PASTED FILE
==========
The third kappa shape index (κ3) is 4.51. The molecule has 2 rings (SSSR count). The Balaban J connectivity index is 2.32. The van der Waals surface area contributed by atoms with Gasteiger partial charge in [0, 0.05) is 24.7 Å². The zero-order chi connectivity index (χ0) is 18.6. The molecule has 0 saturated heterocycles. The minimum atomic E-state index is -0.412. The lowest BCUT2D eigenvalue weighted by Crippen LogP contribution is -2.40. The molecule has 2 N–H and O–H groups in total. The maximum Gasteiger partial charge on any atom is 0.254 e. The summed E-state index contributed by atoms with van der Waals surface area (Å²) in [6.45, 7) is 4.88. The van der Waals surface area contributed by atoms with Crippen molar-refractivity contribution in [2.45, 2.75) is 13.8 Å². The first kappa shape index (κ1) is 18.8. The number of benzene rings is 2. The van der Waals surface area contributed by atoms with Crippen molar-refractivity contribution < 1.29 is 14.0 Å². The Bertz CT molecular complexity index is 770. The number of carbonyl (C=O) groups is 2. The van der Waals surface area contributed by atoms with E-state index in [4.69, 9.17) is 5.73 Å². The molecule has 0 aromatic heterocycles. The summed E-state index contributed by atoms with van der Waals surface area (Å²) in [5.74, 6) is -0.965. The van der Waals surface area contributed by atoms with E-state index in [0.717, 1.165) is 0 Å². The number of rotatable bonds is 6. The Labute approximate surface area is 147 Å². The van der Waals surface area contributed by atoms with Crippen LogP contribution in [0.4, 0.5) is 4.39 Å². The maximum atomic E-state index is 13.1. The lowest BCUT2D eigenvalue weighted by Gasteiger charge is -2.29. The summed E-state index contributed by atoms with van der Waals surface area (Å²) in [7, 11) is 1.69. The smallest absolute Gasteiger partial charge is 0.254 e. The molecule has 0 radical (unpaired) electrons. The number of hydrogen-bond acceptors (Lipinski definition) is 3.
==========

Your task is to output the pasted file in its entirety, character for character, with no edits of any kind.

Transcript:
The third kappa shape index (κ3) is 4.51. The molecule has 2 rings (SSSR count). The Balaban J connectivity index is 2.32. The van der Waals surface area contributed by atoms with Gasteiger partial charge in [0, 0.05) is 24.7 Å². The zero-order chi connectivity index (χ0) is 18.6. The molecule has 0 saturated heterocycles. The minimum atomic E-state index is -0.412. The lowest BCUT2D eigenvalue weighted by Crippen LogP contribution is -2.40. The molecule has 2 N–H and O–H groups in total. The maximum Gasteiger partial charge on any atom is 0.254 e. The summed E-state index contributed by atoms with van der Waals surface area (Å²) in [6.45, 7) is 4.88. The van der Waals surface area contributed by atoms with Crippen molar-refractivity contribution in [2.45, 2.75) is 13.8 Å². The first kappa shape index (κ1) is 18.8. The number of benzene rings is 2. The van der Waals surface area contributed by atoms with Crippen molar-refractivity contribution < 1.29 is 14.0 Å². The Bertz CT molecular complexity index is 770. The number of carbonyl (C=O) groups is 2. The van der Waals surface area contributed by atoms with E-state index in [4.69, 9.17) is 5.73 Å². The molecule has 0 aromatic heterocycles. The summed E-state index contributed by atoms with van der Waals surface area (Å²) in [5.74, 6) is -0.965. The van der Waals surface area contributed by atoms with E-state index in [0.717, 1.165) is 0 Å². The number of rotatable bonds is 6. The Labute approximate surface area is 147 Å². The van der Waals surface area contributed by atoms with Crippen LogP contribution in [0.4, 0.5) is 4.39 Å². The maximum atomic E-state index is 13.1. The lowest BCUT2D eigenvalue weighted by Gasteiger charge is -2.29. The summed E-state index contributed by atoms with van der Waals surface area (Å²) in [7, 11) is 1.69. The smallest absolute Gasteiger partial charge is 0.254 e. The molecule has 0 radical (unpaired) electrons. The number of hydrogen-bond acceptors (Lipinski definition) is 3.